Despite growing awareness of the negative effects of ethnic-racial discrimination, we know a minimal amount about the frequency of these experiences among Latina/o youth. Utilizing three independent studies, we examined estimates of general discrimination and police discrimination among Latino/a youth living in the U.S. Southwest (total N = 1,066; ages 12–21 years old). Ethnic-racial discrimination experiences differed by adolescent gender; for girls, 47% reported discrimination at age 12; highest estimates were at age 17 (70%) and 18 years old (68%). Boys reported greater general discrimination than girls did during early and late adolescence; the highest estimates were observed at ages 19, 20, and 21 years old (94, 86, and 87%, respectively). Gender differences also emerged with police discrimination; boys reported being hassled by a police officer more often than girls did at every age. Findings suggest that most Latino adolescents experience discrimination, and Latino/a boys are particularly vulnerable.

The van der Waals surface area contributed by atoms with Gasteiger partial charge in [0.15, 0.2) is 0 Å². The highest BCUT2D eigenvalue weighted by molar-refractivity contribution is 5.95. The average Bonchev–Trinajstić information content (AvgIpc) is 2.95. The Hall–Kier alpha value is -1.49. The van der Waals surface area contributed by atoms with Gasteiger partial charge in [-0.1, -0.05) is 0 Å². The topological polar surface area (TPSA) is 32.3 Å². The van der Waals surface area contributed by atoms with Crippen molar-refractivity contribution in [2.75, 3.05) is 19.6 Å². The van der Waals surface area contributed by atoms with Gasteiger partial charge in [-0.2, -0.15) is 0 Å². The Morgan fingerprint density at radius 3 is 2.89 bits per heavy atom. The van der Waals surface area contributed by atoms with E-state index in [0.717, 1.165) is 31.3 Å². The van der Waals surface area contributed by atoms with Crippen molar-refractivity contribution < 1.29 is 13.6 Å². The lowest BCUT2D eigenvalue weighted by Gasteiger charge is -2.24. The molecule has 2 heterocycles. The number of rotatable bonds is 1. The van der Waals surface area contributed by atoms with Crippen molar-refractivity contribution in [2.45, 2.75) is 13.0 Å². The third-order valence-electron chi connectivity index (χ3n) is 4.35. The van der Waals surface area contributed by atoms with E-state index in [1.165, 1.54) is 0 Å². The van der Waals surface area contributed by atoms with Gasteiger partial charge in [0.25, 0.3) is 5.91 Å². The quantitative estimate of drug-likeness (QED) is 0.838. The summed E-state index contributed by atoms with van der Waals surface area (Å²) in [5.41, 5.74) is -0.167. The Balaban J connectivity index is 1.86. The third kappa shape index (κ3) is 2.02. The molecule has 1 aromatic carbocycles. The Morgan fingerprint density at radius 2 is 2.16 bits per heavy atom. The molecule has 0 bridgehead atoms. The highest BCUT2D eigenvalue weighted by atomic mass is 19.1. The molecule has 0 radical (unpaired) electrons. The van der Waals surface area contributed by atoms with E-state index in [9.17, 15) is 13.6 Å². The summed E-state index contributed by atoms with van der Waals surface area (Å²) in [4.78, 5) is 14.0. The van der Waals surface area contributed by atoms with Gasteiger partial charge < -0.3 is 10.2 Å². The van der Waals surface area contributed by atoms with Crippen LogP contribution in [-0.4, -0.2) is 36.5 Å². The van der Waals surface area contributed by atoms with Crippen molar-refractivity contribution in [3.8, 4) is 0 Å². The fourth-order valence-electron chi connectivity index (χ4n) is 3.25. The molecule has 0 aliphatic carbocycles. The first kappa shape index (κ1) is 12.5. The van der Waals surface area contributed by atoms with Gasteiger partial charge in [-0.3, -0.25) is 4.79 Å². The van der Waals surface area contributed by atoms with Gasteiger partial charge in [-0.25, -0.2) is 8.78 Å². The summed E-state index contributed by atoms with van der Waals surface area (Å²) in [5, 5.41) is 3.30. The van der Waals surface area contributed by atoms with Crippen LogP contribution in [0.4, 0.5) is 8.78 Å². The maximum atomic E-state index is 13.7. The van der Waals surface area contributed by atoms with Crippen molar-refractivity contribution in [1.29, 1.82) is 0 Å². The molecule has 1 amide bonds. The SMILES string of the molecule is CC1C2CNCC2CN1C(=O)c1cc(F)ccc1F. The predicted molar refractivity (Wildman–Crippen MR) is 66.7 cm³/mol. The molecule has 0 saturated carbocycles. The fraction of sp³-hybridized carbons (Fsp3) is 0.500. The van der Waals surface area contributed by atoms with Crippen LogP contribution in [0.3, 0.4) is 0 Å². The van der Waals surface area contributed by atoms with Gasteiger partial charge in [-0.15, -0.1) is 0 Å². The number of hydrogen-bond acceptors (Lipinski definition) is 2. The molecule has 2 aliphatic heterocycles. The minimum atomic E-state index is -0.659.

ASJC Scopus subject areas
- Developmental and Educational Psychology
- Applied Psychology
- Life-span and Life-course Studies